What is quadriceps bruise?

Quadriceps Bruise
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Quadriceps bruise: Overview

The quadriceps is the big muscle that runs down the front of your thigh. Quadriceps bruises are often caused by a fall or a direct blow to the thigh. They are common injuries in people who play contact sports.

A quadriceps bruise may cause pain and swelling in your thigh. It may hurt to use your leg or bend your knee. You may have a red or black-and-blue area on your thigh.

To diagnose a quadriceps bruise, the doctor examines your thigh. You may also have tests to make sure you do not have a more serious injury, such as a broken bone or nerve damage.

A quadriceps bruise will usually get better in a few weeks with rest and home care. Your doctor may recommend physical therapy and exercises to stretch your leg muscles.

The doctor has checked you carefully, but problems can develop later. If you notice any problems or new symptoms, get medical treatment right away.

How can you care for a quadriceps bruise?

  • Immediately after the injury, put ice or a cold pack on the injured area of your thigh for 20 minutes. Put a thin cloth between the ice and your skin. While you apply ice, lie on your back. Bend your knee enough that you can feel a gentle stretch in the front of your thigh. Try to bend your knee to about 90 degrees. Use pillows to prop your bent leg up so you can relax in that position. Repeat the icing with your knee bent every 2 hours for the first 48 to 72 hours.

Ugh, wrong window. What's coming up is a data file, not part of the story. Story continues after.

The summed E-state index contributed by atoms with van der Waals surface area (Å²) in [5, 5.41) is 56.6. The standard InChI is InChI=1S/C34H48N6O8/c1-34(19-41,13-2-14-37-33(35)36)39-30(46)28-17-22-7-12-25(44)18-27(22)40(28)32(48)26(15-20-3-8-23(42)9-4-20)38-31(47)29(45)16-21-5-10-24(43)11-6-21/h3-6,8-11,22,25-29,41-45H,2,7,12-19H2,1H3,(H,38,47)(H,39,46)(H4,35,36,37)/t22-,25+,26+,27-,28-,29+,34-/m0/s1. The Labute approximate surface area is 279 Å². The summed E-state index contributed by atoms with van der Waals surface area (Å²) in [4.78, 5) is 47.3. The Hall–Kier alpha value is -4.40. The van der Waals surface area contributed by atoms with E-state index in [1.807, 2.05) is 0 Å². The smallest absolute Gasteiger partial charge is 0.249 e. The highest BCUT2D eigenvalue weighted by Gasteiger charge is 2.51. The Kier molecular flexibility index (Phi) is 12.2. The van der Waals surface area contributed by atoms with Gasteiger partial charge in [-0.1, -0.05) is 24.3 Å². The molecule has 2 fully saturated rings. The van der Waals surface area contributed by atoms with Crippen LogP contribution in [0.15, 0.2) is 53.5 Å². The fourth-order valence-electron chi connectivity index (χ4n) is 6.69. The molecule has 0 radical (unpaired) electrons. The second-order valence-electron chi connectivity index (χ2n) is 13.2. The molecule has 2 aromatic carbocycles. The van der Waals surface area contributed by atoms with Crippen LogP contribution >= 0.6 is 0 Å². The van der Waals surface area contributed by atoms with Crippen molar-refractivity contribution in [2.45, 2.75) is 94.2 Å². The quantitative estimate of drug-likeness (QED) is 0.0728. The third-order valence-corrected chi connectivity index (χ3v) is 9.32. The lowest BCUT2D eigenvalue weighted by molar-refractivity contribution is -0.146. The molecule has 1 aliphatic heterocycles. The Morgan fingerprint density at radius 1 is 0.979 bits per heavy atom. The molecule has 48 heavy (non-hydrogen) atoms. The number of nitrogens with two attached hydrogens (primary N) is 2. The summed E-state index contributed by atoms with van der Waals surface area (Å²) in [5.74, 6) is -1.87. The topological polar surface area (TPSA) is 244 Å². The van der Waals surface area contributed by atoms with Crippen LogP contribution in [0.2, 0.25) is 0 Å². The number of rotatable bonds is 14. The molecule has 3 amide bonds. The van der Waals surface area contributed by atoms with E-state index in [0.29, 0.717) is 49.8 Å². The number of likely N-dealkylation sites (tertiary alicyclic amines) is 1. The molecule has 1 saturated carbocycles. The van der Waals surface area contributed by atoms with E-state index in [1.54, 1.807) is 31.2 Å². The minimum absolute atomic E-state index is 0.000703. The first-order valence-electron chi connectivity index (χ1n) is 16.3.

• Rest your injured leg. Don't put weight on it for a day or two. If your doctor advises you to, use crutches to rest the leg.
  • Wrapping your thigh with an elastic bandage (such as an Ace wrap) will help decrease swelling. Don't wrap it too tightly, though. A tight wrap can cause more swelling below the affected area.
  • Prop up your leg on a pillow anytime you sit or lie down during the next 3 days. Try to keep it above the level of your heart. This will help reduce swelling.
  • Ask your doctor if you can take an over-the-counter pain medicine, such as acetaminophen (Tylenol), ibuprofen (Advil, Motrin), or naproxen (Aleve). Be safe with medicines. Read and follow all instructions on the label.
  • Don't do anything that makes the pain worse. Return to your usual level of activity slowly.

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The content above contains general health information provided by Healthwise, Incorporated, and reviewed by its medical experts. This content should not replace the advice of your healthcare provider. Not all treatments or services described are offered as services by us. For recommended treatments, please consult your healthcare provider.

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